Dorman Engined Vehicles

Wolverhampton could not only complete its run to Liverpool in two hours less than its time with a petrol engine but could do so at half the fuel expense; more startling still it could now ascend the notorious gradient in the Potteries in ten minutes where it had previously taken half an hour.
   The moral was clear, furthermore, it was pointed out over and over again throughout the early thirties in such magazines as Motor Transport and Commercial Motor, the diesel engine for road transport is here to stay and this was confirmed, by a number of contractors who stated firmly that they would not go back to petrol, in the same issue of the magazine already quoted; such at least was the opinion of the experts in the trade press and the trade itself. They were not indeed to be proved right overnight but today, in Britain, commercial vehicles powered by petrol engines are a rarity and are mainly confined to vehicles which may be called upon to perform duties abroad.
    The company was able to sell many diesels for use in motor 'buses and coaches as well as lorries; between 1934 and 1939 many engines found their way into Albion and Guy 'buses for use by the Nizam

of Hyderabad's State Railway, carrying out feeder services between the oilheads and desolate up-country areas. The last of these vehicles was still running up to ten years ago.

An imposing number of Bedford chassis, fitted with Dorman diesel engines, can be seen here as they left the factory gates in 1938 to fulfil another order from an exotic corner of the Empire; below are two of the chassis as they looked at journeys end against a suitable imperial background in Burma.

It is of interest to note that the first vehicle ever to be re-engined by a Dorman diesel engine, or indeed to run on one, was Dorman's own Karrier lorry, in 1931, suffice to say it was the first of many.
   As time progressed and the diesel engine grew more popular it was safe to assume that one of the main factors contributing to this was the difference in running costs between petrol and diesel engines. For confirmation of the comparative costs we can only be guided by figures quoted in a technical magazine as far back as 1935, which covered the results of tests

Two in Burma



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Dorman Centenary CB 26-27 CB 30-31

engines to the commercial motor industry from 1932 to 1939; this was fortunate to say the least, since the firm could have shared the fate of a myriad of by no means lesser concerns and been crushed out of existence by the Great Depression. Certainly a visitor to the Tixall Road works in 1933 noticed that the active production then under way represented a striking contrast to many other factories in the motor and light engineering industries at the time. The fact remains however, that for a considerable time Dorman's was extremely hard pressed even to keep production at near this level.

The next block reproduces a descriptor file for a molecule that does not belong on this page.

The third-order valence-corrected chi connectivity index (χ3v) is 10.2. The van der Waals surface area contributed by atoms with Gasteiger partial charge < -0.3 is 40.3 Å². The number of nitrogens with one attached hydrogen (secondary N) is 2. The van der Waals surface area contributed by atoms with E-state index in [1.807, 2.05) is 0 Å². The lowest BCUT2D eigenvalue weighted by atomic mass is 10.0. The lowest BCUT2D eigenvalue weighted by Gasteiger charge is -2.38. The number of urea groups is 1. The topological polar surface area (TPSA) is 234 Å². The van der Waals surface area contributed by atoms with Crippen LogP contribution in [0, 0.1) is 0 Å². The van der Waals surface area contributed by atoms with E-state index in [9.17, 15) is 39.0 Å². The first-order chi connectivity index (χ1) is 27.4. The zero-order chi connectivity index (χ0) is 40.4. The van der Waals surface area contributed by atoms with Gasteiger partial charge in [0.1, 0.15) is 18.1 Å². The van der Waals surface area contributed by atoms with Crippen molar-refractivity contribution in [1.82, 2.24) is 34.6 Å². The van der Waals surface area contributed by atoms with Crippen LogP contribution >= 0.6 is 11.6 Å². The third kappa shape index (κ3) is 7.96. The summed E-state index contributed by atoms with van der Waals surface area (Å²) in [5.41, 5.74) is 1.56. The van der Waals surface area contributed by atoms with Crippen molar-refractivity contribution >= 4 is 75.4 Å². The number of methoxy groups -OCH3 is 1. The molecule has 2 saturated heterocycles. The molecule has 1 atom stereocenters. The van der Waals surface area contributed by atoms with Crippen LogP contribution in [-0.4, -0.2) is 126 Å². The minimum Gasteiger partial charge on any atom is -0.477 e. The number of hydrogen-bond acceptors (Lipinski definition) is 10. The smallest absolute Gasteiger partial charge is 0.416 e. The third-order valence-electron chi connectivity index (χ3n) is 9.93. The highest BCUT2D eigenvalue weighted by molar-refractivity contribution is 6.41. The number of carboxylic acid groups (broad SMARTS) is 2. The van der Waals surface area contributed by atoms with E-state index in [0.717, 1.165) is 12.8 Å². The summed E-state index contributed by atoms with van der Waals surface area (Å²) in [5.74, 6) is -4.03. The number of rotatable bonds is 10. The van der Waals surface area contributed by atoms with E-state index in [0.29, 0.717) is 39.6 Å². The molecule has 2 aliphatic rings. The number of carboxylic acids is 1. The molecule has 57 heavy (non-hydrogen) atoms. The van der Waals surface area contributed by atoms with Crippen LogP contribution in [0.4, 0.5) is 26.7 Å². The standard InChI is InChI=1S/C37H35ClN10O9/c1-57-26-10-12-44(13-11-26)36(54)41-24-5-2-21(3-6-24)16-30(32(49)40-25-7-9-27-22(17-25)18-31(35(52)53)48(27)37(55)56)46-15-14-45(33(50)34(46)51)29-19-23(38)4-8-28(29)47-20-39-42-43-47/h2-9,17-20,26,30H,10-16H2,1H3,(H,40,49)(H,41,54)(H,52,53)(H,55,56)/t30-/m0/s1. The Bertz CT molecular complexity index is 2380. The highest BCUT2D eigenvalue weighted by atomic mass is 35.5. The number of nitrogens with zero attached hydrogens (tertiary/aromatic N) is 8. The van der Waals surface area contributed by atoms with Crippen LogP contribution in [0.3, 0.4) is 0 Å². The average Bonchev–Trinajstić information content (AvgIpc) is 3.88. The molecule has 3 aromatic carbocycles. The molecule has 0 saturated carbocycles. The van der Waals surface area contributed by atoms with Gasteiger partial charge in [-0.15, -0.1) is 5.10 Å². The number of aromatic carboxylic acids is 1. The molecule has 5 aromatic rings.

Once the move to the commodious Tixall Road premises had been fully completed, of course, production too would be able to flourish still more and the firm would, to a great extent, be assured against the risk of closure, unfortunately is was first at this difficult period that production had to be increased to a level which would justify the complete move! However, by 1932 the heavy machining, tinsmiths, blacksmiths and diecasting shops were already at Tixall Road in addition to the Foundry while Foregate Street works remained occupied by light machining and erecting shops and administrative departments.

carried out by Trufood's AEC Lorry No. 7 driven by a Mr. Wallace.
   When fitted with a petrol engine the lorry covered a total of 1,100.6 miles and consumed 226 gallons of petrol, an average of 4.8 m.p.g. On the other hand when fitted with a Dorman diesel the same vehicle covered 1,201.8 miles, consumed 95.75 gallons of fuel oil an average of 12.5 m.p.g. Taking into consideration that in that day and age petrol cost 1s. 5d. per gal. and fuel oil 8d., this resulted in the saving of approximately 80% on fuel cost alone.
   Many local authorities eager to reduce costs, during this period of depression, saw the advantages of the diesel engine and were now turning to it for uses in municipal transport. Some idea of the conversion rate is portrayed in figures published by "The Oil Engineer" August 1934 in an article by Mr. Stuart Pilcher E.R.S.C., M. Inst.T., General Manager Manchester Corporation; these confirm that there were only 11 diesel engined 'buses in the Manchester area in 1931, this increased to 54 in 1932 and by 1933 it had jumped to 910. The minimum mileage by a single 'bus in the last named year was 101,795.
    Dorman's were able to ride high by supplying

Two Dorman-engined Bedford buses in Burma.

Fleet of Dorman-engined Bedford chassis outside Tixall Road Works.

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